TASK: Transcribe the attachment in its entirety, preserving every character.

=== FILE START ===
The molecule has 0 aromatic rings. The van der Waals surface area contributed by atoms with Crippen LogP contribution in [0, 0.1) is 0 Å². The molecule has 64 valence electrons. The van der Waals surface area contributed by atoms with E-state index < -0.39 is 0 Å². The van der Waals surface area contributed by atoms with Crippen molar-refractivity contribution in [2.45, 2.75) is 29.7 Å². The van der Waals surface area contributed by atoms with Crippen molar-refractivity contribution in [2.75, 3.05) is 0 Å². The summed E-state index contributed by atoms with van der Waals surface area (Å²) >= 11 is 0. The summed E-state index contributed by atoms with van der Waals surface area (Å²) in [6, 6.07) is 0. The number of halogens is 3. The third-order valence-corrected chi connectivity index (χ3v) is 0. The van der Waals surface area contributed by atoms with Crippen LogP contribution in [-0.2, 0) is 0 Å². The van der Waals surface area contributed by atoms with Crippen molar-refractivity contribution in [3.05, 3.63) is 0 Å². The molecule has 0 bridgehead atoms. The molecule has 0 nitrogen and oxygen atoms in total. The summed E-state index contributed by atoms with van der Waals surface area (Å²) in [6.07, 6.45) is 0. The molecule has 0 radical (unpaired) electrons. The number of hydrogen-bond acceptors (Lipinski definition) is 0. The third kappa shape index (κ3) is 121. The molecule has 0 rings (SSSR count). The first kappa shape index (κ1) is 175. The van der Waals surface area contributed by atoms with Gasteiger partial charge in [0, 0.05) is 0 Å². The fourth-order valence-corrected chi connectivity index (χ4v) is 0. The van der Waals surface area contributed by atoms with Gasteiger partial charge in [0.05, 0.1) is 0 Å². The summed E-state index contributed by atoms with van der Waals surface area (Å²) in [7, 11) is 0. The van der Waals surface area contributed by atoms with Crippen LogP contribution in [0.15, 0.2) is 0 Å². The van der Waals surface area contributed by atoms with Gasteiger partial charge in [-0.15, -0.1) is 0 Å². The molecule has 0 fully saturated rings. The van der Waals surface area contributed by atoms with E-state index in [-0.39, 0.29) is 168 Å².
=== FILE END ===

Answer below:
The molecule has 0 aromatic rings. The van der Waals surface area contributed by atoms with Crippen LogP contribution in [0, 0.1) is 0 Å². The molecule has 64 valence electrons. The van der Waals surface area contributed by atoms with E-state index < -0.39 is 0 Å². The van der Waals surface area contributed by atoms with Crippen molar-refractivity contribution in [2.45, 2.75) is 29.7 Å². The van der Waals surface area contributed by atoms with Crippen molar-refractivity contribution in [2.75, 3.05) is 0 Å². The summed E-state index contributed by atoms with van der Waals surface area (Å²) >= 11 is 0. The summed E-state index contributed by atoms with van der Waals surface area (Å²) in [6, 6.07) is 0. The number of halogens is 3. The third-order valence-corrected chi connectivity index (χ3v) is 0. The van der Waals surface area contributed by atoms with Crippen LogP contribution in [-0.2, 0) is 0 Å². The van der Waals surface area contributed by atoms with Crippen molar-refractivity contribution in [3.05, 3.63) is 0 Å². The molecule has 0 bridgehead atoms. The molecule has 0 nitrogen and oxygen atoms in total. The summed E-state index contributed by atoms with van der Waals surface area (Å²) in [6.07, 6.45) is 0. The molecule has 0 radical (unpaired) electrons. The number of hydrogen-bond acceptors (Lipinski definition) is 0. The third kappa shape index (κ3) is 121. The molecule has 0 rings (SSSR count). The first kappa shape index (κ1) is 175. The van der Waals surface area contributed by atoms with Gasteiger partial charge in [0, 0.05) is 0 Å². The fourth-order valence-corrected chi connectivity index (χ4v) is 0. The van der Waals surface area contributed by atoms with Gasteiger partial charge in [0.05, 0.1) is 0 Å². The summed E-state index contributed by atoms with van der Waals surface area (Å²) in [7, 11) is 0. The van der Waals surface area contributed by atoms with Crippen LogP contribution in [0.15, 0.2) is 0 Å². The van der Waals surface area contributed by atoms with Gasteiger partial charge in [-0.15, -0.1) is 0 Å². The molecule has 0 fully saturated rings. The van der Waals surface area contributed by atoms with E-state index in [-0.39, 0.29) is 168 Å².